In summer of 2019, the Moroccan Ministry of the Interior announced that collective herding lands in a Atlas Mountain town would be leased for agricultural production. The lands would continue to belong to an ‘Ethnic Collective’ recognized as the lands’ legal owner during the French Protectorate (Bouderbala 1996), but the leasing would prevent shepherds from grazing on rangeland commons; instead small monthly payments would be provided to rights-holders from its rent. Despite the effective privatization of the lands (Mahdi 2014), some in the community hoped this leasing might enable more ‘equal’ access to the commons, offering not only equality of opportunity (Robbins 1994) in a context of growing local wealth inequality – where cash-poor rights-holders had largely been unable to benefit from their inheritance without capital to invest in industrial feeds and other inputs – but offering uniform ‘shares’ in the form of rent payments. What’s more, following years of activism by disenfranchised women rights-holders (soulaliyate) across Morocco, a 1919 collective land law was amended to require women to benefit from compensation in the case of the sale or lease of lands (Berriane 2015) as individuals. These payments would be received by daughters as well as sons: in shares equal to those of their brothers.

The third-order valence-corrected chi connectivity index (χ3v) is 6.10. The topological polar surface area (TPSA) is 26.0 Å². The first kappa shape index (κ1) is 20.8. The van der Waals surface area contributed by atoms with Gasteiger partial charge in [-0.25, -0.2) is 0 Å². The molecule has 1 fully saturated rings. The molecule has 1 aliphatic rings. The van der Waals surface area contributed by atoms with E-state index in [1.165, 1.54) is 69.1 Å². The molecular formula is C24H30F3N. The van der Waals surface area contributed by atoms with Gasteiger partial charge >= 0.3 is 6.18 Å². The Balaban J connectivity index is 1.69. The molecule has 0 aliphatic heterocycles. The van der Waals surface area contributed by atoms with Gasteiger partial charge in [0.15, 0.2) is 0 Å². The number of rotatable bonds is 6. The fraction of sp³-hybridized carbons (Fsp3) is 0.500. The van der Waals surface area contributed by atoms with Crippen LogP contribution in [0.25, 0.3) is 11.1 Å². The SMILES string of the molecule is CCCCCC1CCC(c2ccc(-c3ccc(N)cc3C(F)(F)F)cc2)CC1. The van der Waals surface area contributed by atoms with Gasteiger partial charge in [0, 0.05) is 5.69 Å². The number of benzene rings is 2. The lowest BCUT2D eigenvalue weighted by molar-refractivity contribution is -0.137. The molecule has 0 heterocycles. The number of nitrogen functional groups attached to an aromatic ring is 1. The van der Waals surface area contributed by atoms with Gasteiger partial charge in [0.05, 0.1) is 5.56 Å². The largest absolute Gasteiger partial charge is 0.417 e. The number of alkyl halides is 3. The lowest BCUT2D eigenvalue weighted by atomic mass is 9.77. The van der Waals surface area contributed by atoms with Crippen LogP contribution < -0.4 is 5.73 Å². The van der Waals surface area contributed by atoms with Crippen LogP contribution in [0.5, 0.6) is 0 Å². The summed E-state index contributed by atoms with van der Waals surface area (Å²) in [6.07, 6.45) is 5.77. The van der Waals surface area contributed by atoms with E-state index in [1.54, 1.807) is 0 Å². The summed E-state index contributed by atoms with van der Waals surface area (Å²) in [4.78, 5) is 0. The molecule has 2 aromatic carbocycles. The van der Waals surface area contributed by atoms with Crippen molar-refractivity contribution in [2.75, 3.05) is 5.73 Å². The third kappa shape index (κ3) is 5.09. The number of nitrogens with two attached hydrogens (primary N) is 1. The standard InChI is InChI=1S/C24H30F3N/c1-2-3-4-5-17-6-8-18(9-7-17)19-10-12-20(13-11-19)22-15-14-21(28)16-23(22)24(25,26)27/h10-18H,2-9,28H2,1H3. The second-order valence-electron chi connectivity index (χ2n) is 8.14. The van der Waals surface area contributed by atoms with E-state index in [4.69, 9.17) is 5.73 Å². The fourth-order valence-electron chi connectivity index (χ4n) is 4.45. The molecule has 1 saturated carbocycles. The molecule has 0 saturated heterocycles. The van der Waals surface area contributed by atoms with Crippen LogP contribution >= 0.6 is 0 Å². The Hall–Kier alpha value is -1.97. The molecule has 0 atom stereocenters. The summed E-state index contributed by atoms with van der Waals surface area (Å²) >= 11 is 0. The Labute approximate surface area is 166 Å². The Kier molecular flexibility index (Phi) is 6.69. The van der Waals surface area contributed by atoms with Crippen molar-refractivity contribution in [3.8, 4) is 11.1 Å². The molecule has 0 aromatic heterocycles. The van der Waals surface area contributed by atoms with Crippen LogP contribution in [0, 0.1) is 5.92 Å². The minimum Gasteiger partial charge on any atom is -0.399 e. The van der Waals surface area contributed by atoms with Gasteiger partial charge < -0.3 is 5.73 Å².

Three years later, however, after numerous attempts to source adequate groundwater resources, the plan was abandoned. In contrast with ongoing efforts to divide and individually title Moroccan collective lands (Balgley and Rignall 2021), these commons were instead slated to be the site of numerous collective income-generating schemes, accessible only to rights-holders of the lands. This paper uses this failed privatization and the discourse around it as the grounds for an extended case analysis (van Velson 1967) to examine the contested nature of collective ‘rights’ - as access to the means of production, to secured income, or to waged labor opportunities. In doing so, it considers tensions between rights to commons as a means of production, inherited through family and accessible through familial labor, and as representing possible capital, which might be invested in alternative, non-agrarian, livelihoods by individual rightsholders, or used ‘to sit’. Considering this debate, I examine the impact of this legislation not only as redefining who qualifies as a legal rightsholder, but as a lens to consider broader tensions of pooling and obligation within lineage groups, as well as within households and families.